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January 19, 2011 at 1:05pm

In Memoriam: Louise Williams 1947-2004

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Louise Williams was well loved by the Olympia area arts community. She had a short but brilliant career as an artist, teacher, wife and mother. Diagnosed with ovarian cancer in 2000, she continued to make art until shortly before her death in 2004.

Her husband, Tom Lineham, has put together a book of Williams' art. The book is Louise Rae Williams: Her Life and Work 1947-2004. I counted 96 full-color reproductions of her paintings in this book. The art is grouped chronologically and is interspersed with writings about her life, her children and grandchildren, her friends in the art community and the causes and concerns that often haunted her - love, sex, death, motherhood; the treatment of women and children in a male-dominated world; and her keen interest in mental illness (she had a son who was mentally ill).

When I moved to Olympia in 1988 my first foray into the local art world was a visit to the Marianne Partlow Gallery. Williams was working there at the time; she welcomed me, encouraged me and introduced me to other area artists. At the time she had recently completed a residency at the Ucross Foundation in Sheridan, Wyo., and had done a haunting series of portraits of the victims of the Green River killer. Most of her work from the 1980s was dark and disturbing. She painted dead cows seen on the side of the road. She painted bloated and distorted pictures of woman, many of which were unflinchingly and unflatteringly sexual.

There was a painting called Telling the Truth that depicted a woman with a gaping, toothy, re-lipped mouth and three heads as in motion photography capturing a fast-moving face (speaking out of both sides of her mouth at once).  Similarly, there was one called Manchild showing a face with three eyes in a stark white, pasty face, and a pastel called Altarpiece depicting the wedding of a skeletal or ghostly couple - kind of funny and kind of scary. Many of the best works from these early years were pastels done on black paper. I have two of them that I traded for years ago, and I treasure them.

In the 1990s and going into the 2000s her imagery became softer, more decorative and sweeter. She was a grandmother by then, and children and family dominated her art. Reviewing an exhibition at Childhood's End Gallery in 2003 I wrote: "Williams' paintings have always been figurative, and they have always told stories; although the stories have never been explicit. Her earlier works were dark, strange, foreboding and often highly erotic. She has grown older, raised children and grandchildren, and bravely battled cancer, her paintings have become lighter, more joyful, more infused with love of humanity in general and family in particular."

For a retrospective of her work at the Washington Center for the Performing Arts in 2003 Williams wrote: "Beauty's many faces have fascinated me, but the fragile truth I've found in representing the human soul and numinous spirit within has been the centerpiece of my work as an artist."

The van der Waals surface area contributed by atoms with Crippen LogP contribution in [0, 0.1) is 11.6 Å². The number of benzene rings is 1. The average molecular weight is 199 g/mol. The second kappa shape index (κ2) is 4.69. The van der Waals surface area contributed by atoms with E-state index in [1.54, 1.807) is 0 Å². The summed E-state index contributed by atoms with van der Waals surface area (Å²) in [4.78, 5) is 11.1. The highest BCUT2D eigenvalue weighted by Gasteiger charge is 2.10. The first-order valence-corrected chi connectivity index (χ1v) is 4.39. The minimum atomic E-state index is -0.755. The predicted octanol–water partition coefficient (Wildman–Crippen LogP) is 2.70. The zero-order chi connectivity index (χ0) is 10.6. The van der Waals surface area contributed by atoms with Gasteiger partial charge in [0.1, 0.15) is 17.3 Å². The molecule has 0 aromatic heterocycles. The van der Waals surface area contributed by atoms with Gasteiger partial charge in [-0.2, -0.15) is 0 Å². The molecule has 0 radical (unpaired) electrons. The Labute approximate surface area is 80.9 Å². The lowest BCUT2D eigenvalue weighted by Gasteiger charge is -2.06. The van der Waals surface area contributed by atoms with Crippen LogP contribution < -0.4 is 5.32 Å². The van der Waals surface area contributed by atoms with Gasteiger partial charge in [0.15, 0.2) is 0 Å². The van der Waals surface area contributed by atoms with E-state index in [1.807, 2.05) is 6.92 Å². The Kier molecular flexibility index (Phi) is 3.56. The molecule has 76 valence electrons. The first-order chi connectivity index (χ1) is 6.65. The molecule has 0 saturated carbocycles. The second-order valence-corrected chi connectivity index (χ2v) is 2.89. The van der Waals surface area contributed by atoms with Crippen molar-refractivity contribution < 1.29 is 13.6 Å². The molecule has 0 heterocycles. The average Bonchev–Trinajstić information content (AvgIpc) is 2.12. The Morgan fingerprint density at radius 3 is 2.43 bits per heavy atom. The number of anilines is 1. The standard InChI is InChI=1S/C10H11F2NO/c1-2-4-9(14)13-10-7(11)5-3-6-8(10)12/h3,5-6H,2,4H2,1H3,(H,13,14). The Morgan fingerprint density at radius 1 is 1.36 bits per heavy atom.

Louise Williams will long be missed. Thanks to her husband we now have this book of her art to remember her by. It is a limited edition book. There are not many copies available. While supplies last you may get yours by e-mailing Thomas Lineham at tlineham@comcast.net.

Filed under: Arts, Books, Olympia,

Comments for "In Memoriam: Louise Williams 1947-2004" (6)

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Ann Stockdale said on Jan. 20, 2011 at 1:45pm

What a wonderful tribute to louise Williams that her husband Tom was inspired to put together a book of her life and art. She must be smiling from her new universe to know that her work can now be enjoyed by so many who never got a chance to know her. I will be looking for the book.

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Sheri Ryan said on Jan. 20, 2011 at 11:37pm

It was a pleasure for me to know Louise in her Mom role, since her daughter was a friend of and attended school with my daughter. She was a proud, involved and loving mom and grandmother. The last time I saw Louise was during her art show at the Washington Center. She was beautiful, a rare talent and such an inspiration. Louise was grateful that her daughter was keeping company with a man that she and Tom approved of (and later married). It was a privilege to know Louise and I wish her family the very best..

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Becky Frehse said on Jan. 21, 2011 at 3:56am

Thank-You Tom for keeping the faith and putting this lovely book together to help us remember Louise and her amazing work. And Thanks Alec for remembering too!

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Rebecca Lineham said on Jan. 29, 2011 at 3:50pm

What a beautiful tribute to an amazing woman. I feel nothing short of blessed than to have had Louise in my life--her beauty lives on forever in all of the people she touched and the art that she created.

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Marjorie Power said on Feb. 04, 2012 at 1:52pm

My husband and I purchased two of Louise's pastel oil paintings - Light Struck Angel and Fig Shell Angel - several years before our move to Oregon in 2004. We continue to love these paintings and have them displayed in our large bedroom.

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Donna Orchard said on Jun. 25, 2012 at 6:57am

I inherited a painting of flowers commissioned by my aunt who lived in Mt. Vernon, WA. She and my uncle owned the Lefeber Bulb Farm. I'm trying to find the correct Louise Williams.
Thank you,
Donna Orchard

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